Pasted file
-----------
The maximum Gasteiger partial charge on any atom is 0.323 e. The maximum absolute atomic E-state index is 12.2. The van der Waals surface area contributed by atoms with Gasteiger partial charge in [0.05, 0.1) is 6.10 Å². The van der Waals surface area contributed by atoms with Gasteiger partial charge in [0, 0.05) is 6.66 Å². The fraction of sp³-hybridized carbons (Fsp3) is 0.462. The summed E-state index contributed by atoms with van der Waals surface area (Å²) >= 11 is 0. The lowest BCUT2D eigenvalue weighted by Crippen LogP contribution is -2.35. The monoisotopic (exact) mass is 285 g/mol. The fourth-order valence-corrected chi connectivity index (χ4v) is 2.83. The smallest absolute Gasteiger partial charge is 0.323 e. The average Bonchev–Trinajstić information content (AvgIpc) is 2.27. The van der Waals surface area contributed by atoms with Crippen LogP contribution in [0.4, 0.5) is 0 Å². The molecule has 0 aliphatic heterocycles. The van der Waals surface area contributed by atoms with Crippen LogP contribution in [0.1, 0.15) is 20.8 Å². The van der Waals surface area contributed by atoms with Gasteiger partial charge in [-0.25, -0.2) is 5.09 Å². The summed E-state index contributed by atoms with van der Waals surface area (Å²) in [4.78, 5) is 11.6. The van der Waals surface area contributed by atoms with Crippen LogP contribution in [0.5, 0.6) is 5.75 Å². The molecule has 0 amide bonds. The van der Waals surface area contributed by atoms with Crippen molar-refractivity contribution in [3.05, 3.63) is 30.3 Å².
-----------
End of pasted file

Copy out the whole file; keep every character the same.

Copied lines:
The maximum Gasteiger partial charge on any atom is 0.323 e. The maximum absolute atomic E-state index is 12.2. The van der Waals surface area contributed by atoms with Gasteiger partial charge in [0.05, 0.1) is 6.10 Å². The van der Waals surface area contributed by atoms with Gasteiger partial charge in [0, 0.05) is 6.66 Å². The fraction of sp³-hybridized carbons (Fsp3) is 0.462. The summed E-state index contributed by atoms with van der Waals surface area (Å²) >= 11 is 0. The lowest BCUT2D eigenvalue weighted by Crippen LogP contribution is -2.35. The monoisotopic (exact) mass is 285 g/mol. The fourth-order valence-corrected chi connectivity index (χ4v) is 2.83. The smallest absolute Gasteiger partial charge is 0.323 e. The average Bonchev–Trinajstić information content (AvgIpc) is 2.27. The van der Waals surface area contributed by atoms with Crippen LogP contribution in [0.4, 0.5) is 0 Å². The molecule has 0 aliphatic heterocycles. The van der Waals surface area contributed by atoms with Crippen LogP contribution in [0.1, 0.15) is 20.8 Å². The van der Waals surface area contributed by atoms with Gasteiger partial charge in [-0.25, -0.2) is 5.09 Å². The summed E-state index contributed by atoms with van der Waals surface area (Å²) in [4.78, 5) is 11.6. The van der Waals surface area contributed by atoms with Crippen LogP contribution in [0.5, 0.6) is 5.75 Å². The molecule has 0 amide bonds. The van der Waals surface area contributed by atoms with Crippen molar-refractivity contribution in [3.05, 3.63) is 30.3 Å².